SANRAL pros are the people you want in an emergency on our national roads.
Within minutes after a disused pedestrian bridge across the busy N3 freeway in Gauteng collapsed in August 2017, a team of professionals from the South African National Roads Agency (SOC) Limited (SANRAL) was on the scene to investigate.
Their investigation revealed the collapse had been caused by an impact on the supporting central pillar.
Evidence suggested the impact came from an 18.1-ton coil of steel. The coil was found 100m north of the collapsed bridge and marks on the road led directly from the point of impact to the position where the coil came to rest.
It is the task of SANRAL to ensure the safe movement of all road users, and monitoring the state of bridges across the national roads is just one of the agency’s many tasks.
Bridges and culverts
Bridges and culverts are essential structures along the more than 22 000km of national road network managed and maintained by SANRAL. These roads are the vital arteries of the South African economy.
SANRAL looks after the structural health and safety aspects of more than 9 500 bridges longer than 2.1m, as well as culverts with openings greater than 5m². These include 903 bridges on the major cross-country freeways operated by the public-private concessionaires along the N1, N3 and N4.
“The bridges on South Africa’s national roads are world-class in terms of design, construction and maintenance,” said SANRAL’s Bridge Network Manager, Edwin Kruger.
No details are spared during the design and construction phases and once the bridges are built, they are maintained, cared for and inspected rigorously.
Each of the bridges and culverts are assessed by SANRAL-accredited inspectors over a rolling five- to six-year period. These include structures that are no longer in use, such as the old pedestrian bridge across the N3, which was found to be in excellent shape in its most recent inspection.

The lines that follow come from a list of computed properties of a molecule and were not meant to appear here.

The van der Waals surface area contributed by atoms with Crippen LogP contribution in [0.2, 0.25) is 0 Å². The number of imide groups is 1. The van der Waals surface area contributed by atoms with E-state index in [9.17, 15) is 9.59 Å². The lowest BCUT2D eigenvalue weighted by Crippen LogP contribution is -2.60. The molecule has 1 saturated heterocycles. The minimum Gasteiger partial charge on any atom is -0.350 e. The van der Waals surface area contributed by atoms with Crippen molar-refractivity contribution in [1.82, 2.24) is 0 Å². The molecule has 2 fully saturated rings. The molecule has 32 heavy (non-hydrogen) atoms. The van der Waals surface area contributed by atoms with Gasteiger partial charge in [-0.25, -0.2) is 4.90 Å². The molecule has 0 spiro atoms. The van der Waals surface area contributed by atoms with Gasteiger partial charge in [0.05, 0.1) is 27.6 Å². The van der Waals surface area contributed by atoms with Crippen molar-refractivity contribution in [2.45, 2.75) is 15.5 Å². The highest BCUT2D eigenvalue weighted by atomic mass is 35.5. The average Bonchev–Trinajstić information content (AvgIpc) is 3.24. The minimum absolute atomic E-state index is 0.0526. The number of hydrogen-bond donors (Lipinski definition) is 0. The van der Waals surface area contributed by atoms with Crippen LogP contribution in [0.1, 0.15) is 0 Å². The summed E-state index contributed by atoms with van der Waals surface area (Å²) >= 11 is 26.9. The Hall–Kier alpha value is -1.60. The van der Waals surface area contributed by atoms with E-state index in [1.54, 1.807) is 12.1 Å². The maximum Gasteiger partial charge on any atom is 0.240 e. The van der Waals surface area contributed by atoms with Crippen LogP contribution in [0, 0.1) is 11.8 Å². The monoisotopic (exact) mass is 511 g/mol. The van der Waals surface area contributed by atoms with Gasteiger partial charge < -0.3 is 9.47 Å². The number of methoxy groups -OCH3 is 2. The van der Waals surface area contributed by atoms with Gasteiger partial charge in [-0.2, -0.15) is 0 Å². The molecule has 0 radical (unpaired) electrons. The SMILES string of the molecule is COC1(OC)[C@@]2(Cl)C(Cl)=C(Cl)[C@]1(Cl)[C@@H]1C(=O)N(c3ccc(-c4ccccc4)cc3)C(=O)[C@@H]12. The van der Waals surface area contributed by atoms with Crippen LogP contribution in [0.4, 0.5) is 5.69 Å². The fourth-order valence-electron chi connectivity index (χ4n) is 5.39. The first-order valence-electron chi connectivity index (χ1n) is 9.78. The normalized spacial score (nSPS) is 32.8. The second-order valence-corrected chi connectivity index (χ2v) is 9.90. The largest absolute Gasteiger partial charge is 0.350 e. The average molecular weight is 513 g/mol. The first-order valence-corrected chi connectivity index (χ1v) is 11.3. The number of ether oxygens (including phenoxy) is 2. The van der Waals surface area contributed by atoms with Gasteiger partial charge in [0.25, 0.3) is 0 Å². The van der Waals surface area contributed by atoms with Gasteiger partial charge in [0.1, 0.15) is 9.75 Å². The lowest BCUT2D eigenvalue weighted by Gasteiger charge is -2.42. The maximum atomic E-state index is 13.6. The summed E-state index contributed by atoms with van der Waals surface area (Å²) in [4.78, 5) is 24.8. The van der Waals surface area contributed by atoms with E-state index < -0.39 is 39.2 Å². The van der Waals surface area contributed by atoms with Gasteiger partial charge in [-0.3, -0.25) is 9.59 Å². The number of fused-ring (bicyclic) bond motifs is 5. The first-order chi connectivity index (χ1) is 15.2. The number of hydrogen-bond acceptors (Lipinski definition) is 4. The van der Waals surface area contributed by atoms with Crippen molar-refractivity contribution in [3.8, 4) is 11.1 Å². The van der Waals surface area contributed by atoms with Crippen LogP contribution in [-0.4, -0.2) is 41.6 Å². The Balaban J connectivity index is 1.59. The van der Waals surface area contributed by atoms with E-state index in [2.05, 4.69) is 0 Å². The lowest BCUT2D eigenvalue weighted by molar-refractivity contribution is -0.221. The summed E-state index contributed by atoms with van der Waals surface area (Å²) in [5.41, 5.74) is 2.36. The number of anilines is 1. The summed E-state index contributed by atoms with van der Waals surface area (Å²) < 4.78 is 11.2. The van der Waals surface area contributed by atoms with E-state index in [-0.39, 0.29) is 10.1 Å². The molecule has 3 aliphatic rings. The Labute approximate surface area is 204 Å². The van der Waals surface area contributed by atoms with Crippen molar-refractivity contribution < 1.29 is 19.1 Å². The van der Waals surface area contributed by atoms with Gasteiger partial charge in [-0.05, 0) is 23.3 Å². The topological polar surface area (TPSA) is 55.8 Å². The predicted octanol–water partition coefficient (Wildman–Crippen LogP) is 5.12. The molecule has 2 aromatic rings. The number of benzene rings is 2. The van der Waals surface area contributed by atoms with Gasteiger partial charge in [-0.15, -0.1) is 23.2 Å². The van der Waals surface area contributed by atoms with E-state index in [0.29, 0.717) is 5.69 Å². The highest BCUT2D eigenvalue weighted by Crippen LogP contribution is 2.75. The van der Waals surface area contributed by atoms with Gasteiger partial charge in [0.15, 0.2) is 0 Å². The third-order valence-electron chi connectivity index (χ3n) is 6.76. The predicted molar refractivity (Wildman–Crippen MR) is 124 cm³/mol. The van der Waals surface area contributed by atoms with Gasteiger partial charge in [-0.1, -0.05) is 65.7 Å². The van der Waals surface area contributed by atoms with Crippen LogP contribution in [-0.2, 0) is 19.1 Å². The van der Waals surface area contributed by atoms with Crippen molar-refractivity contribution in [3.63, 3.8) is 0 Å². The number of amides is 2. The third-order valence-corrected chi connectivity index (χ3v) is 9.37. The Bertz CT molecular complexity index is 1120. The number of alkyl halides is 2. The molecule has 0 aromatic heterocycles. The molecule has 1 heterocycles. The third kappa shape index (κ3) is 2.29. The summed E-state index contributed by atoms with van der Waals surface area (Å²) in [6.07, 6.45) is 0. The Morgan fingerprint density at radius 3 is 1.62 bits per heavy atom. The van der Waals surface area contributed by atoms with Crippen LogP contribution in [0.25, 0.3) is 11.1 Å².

In recent years, SANRAL has incorporated a number of roads that were previously managed by provincial administrations in the Eastern Cape, Limpopo and Mpumalanga.
The first action taken is to conduct a thorough investigation of the entire road structure – including its bridges and culverts – and to do maintenance work that will ensure that the roads comply with SANRAL’s quality standards.
“All bridges and culverts on SANRAL’s network were inspected over the past two years to ensure the safety of the public crossing over or under the bridges,” said Kruger.
The rehabilitation of a bridge starts at the design stage, he explained. The normal life of a bridge is between 50 and 100 years.
“SANRAL’s role is to ensure the highest standards of design and construction are met by the professionals and contractors involved in the project,” Kruger said.
Defects can occur over years due to a number of factors including age, accidental damage, extreme weather, or natural events such as earthquakes and tremors.
Bridge management system
During its regular inspections, SANRAL uses a Bridge Management System to determine both the structural condition and aesthetic quality of the bridge.
Only qualified structural bridge engineers with specialised training and experience are used and each bridge is evaluated according to an exhaustive set of criteria.
Depending on the results of the inspections, SANRAL professionals will decide whether repairs are required.